- Created by: ernily
- Created on: 09-04-15 17:11
- Electrons move around the nucleus in shells. Shells are given principal quantum numbers.
- Shells contain sub-shells. Sub-shells have orbitals which can hold up to 2 electrons.
- An orbital is the bit of space that an electron moves in.
- Electrons in orbitals have to spin in opposite directions.
- 's' orbitals are spherical, 'p' orbials are dumbbell shaped.
- Electron fill up the lowest energy sub-shells first.
- They fill singly before sharing.
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- First Ionisation Energy: The energy needed to remove 1 electron from each atom in 1 mole of gaseous atoms to form 1 mole of gaseous 1+ ions.
- Nuclear Charge: The more protons in the nucleus, the more positively charged the nucleus, so the stronger the attraction for electrons.
- Distance From Nucleus: Attraction falls rapidly with distance. The closer to the nucleus, the stronger the attraction.
- Shielding: Number of electrons between outer electrons and nucleus increases, attraction decreases.
- Second Ionisation Energy: The energy needed to remove 1 electron from each ion in 1 mole of gaseous 1+ ions to form 1 mole of gaseous 2+ ions.
- Within each shell, successive ionisation energies increase. Electrons are being removed from an increasingly positive ion. There's less repulsion amongst electrons, so they're held more strongly by the nucleus.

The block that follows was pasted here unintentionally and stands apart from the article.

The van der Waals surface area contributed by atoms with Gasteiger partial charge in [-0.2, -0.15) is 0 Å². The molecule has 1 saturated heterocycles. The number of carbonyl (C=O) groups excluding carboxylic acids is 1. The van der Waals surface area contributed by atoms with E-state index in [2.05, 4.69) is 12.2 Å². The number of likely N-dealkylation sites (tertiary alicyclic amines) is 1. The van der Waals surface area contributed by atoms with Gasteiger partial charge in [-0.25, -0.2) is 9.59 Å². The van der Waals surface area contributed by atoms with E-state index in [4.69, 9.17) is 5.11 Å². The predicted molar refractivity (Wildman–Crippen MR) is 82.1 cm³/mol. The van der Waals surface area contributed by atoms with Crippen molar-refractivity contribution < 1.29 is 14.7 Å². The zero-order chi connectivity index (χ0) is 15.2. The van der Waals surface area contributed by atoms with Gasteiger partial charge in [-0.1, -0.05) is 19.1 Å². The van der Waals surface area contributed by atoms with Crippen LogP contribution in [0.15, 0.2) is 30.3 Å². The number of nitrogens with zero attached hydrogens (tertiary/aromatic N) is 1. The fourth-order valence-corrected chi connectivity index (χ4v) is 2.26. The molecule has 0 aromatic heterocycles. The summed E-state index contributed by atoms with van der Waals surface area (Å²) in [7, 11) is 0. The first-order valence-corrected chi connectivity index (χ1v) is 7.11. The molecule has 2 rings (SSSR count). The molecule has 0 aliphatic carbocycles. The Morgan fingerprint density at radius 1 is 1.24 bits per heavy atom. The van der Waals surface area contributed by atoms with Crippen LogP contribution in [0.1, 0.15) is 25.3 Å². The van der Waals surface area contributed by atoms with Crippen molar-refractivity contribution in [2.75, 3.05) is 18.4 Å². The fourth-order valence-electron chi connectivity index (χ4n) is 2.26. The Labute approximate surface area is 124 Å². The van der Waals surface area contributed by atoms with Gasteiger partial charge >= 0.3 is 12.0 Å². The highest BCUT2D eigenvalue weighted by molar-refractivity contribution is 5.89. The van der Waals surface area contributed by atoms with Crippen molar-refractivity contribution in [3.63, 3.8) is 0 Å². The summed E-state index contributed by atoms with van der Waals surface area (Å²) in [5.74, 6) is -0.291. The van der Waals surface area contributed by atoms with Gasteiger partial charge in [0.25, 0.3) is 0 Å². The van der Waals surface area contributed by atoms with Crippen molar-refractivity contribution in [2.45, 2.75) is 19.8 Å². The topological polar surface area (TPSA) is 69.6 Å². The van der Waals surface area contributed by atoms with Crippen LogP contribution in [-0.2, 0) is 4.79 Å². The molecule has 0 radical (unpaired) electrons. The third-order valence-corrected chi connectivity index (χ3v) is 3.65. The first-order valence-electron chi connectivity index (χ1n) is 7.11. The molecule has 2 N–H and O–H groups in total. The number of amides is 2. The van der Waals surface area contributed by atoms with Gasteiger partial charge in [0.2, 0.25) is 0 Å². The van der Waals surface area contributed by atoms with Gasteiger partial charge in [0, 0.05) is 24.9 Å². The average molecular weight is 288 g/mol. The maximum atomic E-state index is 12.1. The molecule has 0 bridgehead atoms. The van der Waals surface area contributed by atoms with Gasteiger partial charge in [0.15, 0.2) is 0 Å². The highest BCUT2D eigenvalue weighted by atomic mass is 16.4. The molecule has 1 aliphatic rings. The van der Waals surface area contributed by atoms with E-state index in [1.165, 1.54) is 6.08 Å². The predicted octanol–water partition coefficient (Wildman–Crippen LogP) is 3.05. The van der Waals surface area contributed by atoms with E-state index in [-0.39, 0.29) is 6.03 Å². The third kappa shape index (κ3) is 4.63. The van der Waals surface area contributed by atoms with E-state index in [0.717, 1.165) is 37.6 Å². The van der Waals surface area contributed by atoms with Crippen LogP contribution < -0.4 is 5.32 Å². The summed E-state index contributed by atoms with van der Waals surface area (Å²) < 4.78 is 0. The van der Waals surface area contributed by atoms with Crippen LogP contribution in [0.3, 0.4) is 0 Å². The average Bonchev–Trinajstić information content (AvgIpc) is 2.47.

- The big jumps in ionisation energy happen when a new shell is broken into. An electron closer to the shell is being removed
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- Ions are formed when electrons are transferred from one atom to another.
- An ionic bond is an electrostatic attraction between two oppositely charged ions.
- Sodium Chloride & Magnesium Oxide are ionic compounds.
- In NaCl, the single + charge on the Na+ ion balances the single - charge on the Cl- ion.
- In MgCl2, the 2+ charge on the Mg2+ ion balances the two - charges on the two Cl- ions.
- Not all ions are made from single atoms:
- NO3- : Nitrate
- CO3 2- : Carbonate
- SO4 2- : Sulfate
- NH4+ : Ammonium
- In NaCl, the ions are packed together in a giant ionic lattice, which has very strong ionic bonds. Lots of energy is needed to overcome the bonds.
- Ionic compounds conduct electricity when molten or dissolved as the ions are free to move in a liquid and they carry a charge.
- Ionic compounds have high melting points as lots of energy is needed to overcome the strong electrostatic forces.
- Ionic compounds dissolve in water because water molecules are polar - they pull the ions away from the lattice, causing it to dissolve.
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- Molecules are groups of atoms bonded together.
- A covalent bond is a shared pair of electrons.
- Some covalent compounds, like sulfur hexafluoride, use 'd' orbitals to expand the octet.
- Some atoms share more than one pair of electrons.
- Oxygen has a double bond.
- Nitrogen can triple bond.
- Dative Covalent Bonding is where both electrons come from one atom.
- Ammonium (NH4+) is formed when the nitrogen atom donates a pair of electrons to a proton (H+)
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Giant Covalent Lattices & Metallic Bonding
- Giant covalent lattices are huge networks of covalently bonded atoms.
- Diamond is made up of carbon atoms. Due to strong covalent bonds, it:
- Has a very high melting point
- Is hard
- Is a good thermal conductor
- Can't conduct electricity
- Is insoluble